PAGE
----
‘Always have something beautiful in sight, even if it’s just a daisy in a jelly glass.’ Jackson Brown Jr.
Have you ever made a daisy chain, or picked off the petals one by one with a hopeful ‘he loves me he loves me not?’ Sometimes dismissed as a common, even boring flower, I love this quote that reminds us that they are really quite special.
“It may not be automatic necessity that makes all daisies alike; it may be that God makes every daisy separately, but has never gotten tired of making them” G. K. Chesterton
In South Africa they are a winter flower, but some of mine are still happily blooming in the shade of the coral tree and we are at the end of October. Although they are perennials, I find the heat kills them off during summer but, happily, they self-seed and pop up again in autumn.
I don’t use it medicinally – only because it is under a tree and not in the herb garden and I forget! However, it can be used as a blood purifier, for arthritis, liver and kidney disorders and other inflammatory ailments. It has a reputation for being especially useful for delicate and listless children and, as there are no know cautions for this herb, it would be ideal for a tisane to drink throughout the day.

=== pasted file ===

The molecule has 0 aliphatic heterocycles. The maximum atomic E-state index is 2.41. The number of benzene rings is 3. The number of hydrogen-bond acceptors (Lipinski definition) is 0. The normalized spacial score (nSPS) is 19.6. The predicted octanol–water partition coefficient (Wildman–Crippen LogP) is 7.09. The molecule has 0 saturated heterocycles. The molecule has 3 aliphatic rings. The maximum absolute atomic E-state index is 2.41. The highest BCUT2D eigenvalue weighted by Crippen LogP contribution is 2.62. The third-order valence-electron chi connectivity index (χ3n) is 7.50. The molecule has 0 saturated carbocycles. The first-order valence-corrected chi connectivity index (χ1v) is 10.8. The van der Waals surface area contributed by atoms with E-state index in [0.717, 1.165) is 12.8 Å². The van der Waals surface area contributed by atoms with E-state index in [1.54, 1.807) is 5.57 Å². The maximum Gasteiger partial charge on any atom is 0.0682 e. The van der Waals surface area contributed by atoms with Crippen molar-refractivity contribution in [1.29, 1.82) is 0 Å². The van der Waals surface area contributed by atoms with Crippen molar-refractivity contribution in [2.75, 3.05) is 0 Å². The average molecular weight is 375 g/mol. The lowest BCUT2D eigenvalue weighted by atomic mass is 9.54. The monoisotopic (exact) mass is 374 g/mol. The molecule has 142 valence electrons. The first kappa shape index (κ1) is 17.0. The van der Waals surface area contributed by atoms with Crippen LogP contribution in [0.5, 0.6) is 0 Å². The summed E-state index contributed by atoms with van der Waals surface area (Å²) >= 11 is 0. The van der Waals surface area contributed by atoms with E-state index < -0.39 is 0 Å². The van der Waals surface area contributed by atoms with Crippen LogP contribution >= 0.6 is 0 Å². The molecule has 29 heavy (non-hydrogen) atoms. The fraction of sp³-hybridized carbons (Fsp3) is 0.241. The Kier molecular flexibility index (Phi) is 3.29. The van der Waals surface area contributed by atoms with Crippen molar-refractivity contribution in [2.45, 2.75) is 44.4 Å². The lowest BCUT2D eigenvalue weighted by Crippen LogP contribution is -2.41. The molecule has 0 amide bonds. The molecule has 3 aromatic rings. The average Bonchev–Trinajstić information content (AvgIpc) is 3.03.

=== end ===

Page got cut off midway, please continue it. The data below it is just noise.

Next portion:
I do use it in the kitchen because there are very few flowers around in winter and I spend more time eating than taking medicine! Add to salads, float in soups and it is surprisingly delicious in a tomato sandwich. Leave the black pepper out or you will mask the flavour.
This year I made Daisy Tabbouleh which is a real splash of sunshine on a cold day. I love to make a meal with a salad, soup, and a slice of bread. This tabbouleh was served with Egyptian Red Lentil Soup and naan bread (not really authentic, but it is what I had)
Have a look here if you don’t know how to make a daisy chain
Daisy – Bellis perennis